Eppyboy wrote:How did you get to Visit North Korea? Was it on a guided tour?

Yup. Courtesy of Koryo Tours, Beijing.
--
"Qian li zhi xing, shi yu zu xia." - Chinese proverb

jacinthemilton

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  • Added on: May 24th, 2012
In Singapore, be warned that when talking to other people you should take off your sunglasses and pay respect.

dtraveller

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  • Added on: October 7th, 2012
In most Asian countries, when eating, talking to someone in authority or talking to elders or even going inside someone's house or premises, always remember to remove your headgear that you are wearing - this shows a great sign of respect to Asian people.

Alarly

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  • Added on: June 5th, 2013
My boss has came from Thailand.. Just one moment, take care of you're a foreigner..

dtraveller

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  • Added on: July 7th, 2013
I am actually curious about frequent earthquakes in Japan - as I was informed to be of a normal thing for the locals there. Are earthquakes in Japan part of their everyday life? Or are there just particular places being hit normally by those quakes?

OzzyDesi

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  • Added on: July 14th, 2013
In my country, in many parts of northern India, if you are planning to go to remote areas accessible by roads that penetrate deep into the countryside, be at least a group of 3-4 persons. Females should especially think twice going alone or in groups. Things have been going quite bad in northern areas.
"Nature is ever giving. Are we?"... Reach me at http://www.thegreenerpastures.com

greyeyedman

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  • Added on: July 14th, 2013
This goes for anywhere in the third world. Take a calculator. An all too common scam on money changing, especially at borders, is the existence of rigged calculators. Know the exchange rate and do the math on your own calculator. Yeh... I know lots of phones have them, but borders are not a place to be pulling out iPhones. A $5 calculator is much better. Another money scam involves ATMs. Crooks have small devices that slide over the card slot and record your info. Folks just figure out that it is an odd designed ATM. If in doubt, go inside the bank to use a lobby ATM. On the subject of debit and credit cards...banks security systems include computer monitoring of transactions to search for identity theft. People that steal credit card info at home often bulk sell it to third world countries. The computers search for sale in unusual locations and in amounts that aren't typical for the account. Call your bank's security department and tell them where you are going, for how long and if possible what you think your average daily withdrawal will be. Also.. if possible have someone at home that you can put on the account. Include their phone number. Bank security departments won't talk to someone not on the account. Finally, get a none 800 number for your bank. Not all small towns have the switching equipment in other countries to access 800 numbers. I was in a country that only had two places from which you can access 800 numbers. The bank had no other numbers on it's website. The best intentions don't always work so have a backup. I used to have WellsFargo. Planning a trip I called their security department. "I'm going on a trip and want you to flag my account so it doesn't get frozen." "Yes sir, that is our sole job at this office. Where are you going?" "Guatemala." Pause... "Uh... sir, where is Guatemala?" "Central America." Longer pause. "Sir, I don't think you understand. You only have to notify us if you are leaving the country." "Central America as in south of Mexico...not Kansas and Nebraska." Long pause. "oh...thank you sir." I was in country two days and they froze my account.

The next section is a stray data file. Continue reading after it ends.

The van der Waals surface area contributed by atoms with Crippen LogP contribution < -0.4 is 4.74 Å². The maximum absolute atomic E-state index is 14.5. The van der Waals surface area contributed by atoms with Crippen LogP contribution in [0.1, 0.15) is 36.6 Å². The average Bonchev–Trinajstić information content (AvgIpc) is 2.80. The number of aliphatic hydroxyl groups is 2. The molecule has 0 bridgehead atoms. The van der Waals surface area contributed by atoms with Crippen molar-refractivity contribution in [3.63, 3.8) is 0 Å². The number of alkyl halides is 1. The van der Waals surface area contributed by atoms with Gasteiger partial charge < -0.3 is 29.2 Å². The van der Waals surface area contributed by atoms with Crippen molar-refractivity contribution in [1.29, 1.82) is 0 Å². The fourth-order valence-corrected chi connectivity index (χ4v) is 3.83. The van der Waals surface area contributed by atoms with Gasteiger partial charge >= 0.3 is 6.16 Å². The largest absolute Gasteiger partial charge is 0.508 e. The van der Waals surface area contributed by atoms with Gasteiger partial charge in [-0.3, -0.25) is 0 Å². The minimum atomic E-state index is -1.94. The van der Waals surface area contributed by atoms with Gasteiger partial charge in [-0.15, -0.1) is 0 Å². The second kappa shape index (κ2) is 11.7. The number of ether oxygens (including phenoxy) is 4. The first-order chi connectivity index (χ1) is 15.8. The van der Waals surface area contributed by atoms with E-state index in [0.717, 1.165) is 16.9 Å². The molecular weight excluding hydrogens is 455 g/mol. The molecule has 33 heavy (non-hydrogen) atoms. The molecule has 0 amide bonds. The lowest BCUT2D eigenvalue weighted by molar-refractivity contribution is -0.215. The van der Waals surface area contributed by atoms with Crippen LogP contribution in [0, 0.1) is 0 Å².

JennyBrow

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  • Added on: July 15th, 2013
By far the most safest place to travel in Asia is Singapore. I have always been reluctant to travel in BKK.